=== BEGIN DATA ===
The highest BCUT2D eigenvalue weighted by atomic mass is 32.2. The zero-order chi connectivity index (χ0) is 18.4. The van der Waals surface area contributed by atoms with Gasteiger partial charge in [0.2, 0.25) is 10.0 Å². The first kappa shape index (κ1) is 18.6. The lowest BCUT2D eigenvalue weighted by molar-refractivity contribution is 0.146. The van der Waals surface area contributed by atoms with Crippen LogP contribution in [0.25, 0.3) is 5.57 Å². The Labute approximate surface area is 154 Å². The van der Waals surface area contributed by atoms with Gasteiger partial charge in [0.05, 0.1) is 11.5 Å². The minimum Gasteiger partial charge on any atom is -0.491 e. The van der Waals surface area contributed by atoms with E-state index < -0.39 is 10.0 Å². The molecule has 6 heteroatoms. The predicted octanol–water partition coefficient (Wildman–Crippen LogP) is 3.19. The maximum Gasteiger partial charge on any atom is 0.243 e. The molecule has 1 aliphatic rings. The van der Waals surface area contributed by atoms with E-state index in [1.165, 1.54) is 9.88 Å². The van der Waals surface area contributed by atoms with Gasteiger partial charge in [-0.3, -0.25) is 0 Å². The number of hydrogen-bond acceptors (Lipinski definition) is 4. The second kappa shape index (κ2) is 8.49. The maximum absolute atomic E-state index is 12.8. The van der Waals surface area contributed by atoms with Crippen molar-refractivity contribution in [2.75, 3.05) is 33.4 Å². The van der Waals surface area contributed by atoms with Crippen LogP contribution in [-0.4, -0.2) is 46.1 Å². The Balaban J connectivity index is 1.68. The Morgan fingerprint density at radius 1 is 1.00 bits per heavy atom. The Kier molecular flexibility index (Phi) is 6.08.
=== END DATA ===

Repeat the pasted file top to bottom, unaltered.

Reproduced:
The highest BCUT2D eigenvalue weighted by atomic mass is 32.2. The zero-order chi connectivity index (χ0) is 18.4. The van der Waals surface area contributed by atoms with Gasteiger partial charge in [0.2, 0.25) is 10.0 Å². The first kappa shape index (κ1) is 18.6. The lowest BCUT2D eigenvalue weighted by molar-refractivity contribution is 0.146. The van der Waals surface area contributed by atoms with Crippen LogP contribution in [0.25, 0.3) is 5.57 Å². The Labute approximate surface area is 154 Å². The van der Waals surface area contributed by atoms with Gasteiger partial charge in [0.05, 0.1) is 11.5 Å². The minimum Gasteiger partial charge on any atom is -0.491 e. The van der Waals surface area contributed by atoms with E-state index < -0.39 is 10.0 Å². The molecule has 6 heteroatoms. The predicted octanol–water partition coefficient (Wildman–Crippen LogP) is 3.19. The maximum Gasteiger partial charge on any atom is 0.243 e. The molecule has 1 aliphatic rings. The van der Waals surface area contributed by atoms with E-state index in [1.165, 1.54) is 9.88 Å². The van der Waals surface area contributed by atoms with Gasteiger partial charge in [-0.3, -0.25) is 0 Å². The number of hydrogen-bond acceptors (Lipinski definition) is 4. The second kappa shape index (κ2) is 8.49. The maximum absolute atomic E-state index is 12.8. The van der Waals surface area contributed by atoms with Crippen molar-refractivity contribution in [2.75, 3.05) is 33.4 Å². The van der Waals surface area contributed by atoms with Crippen LogP contribution in [-0.4, -0.2) is 46.1 Å². The Balaban J connectivity index is 1.68. The Morgan fingerprint density at radius 1 is 1.00 bits per heavy atom. The Kier molecular flexibility index (Phi) is 6.08.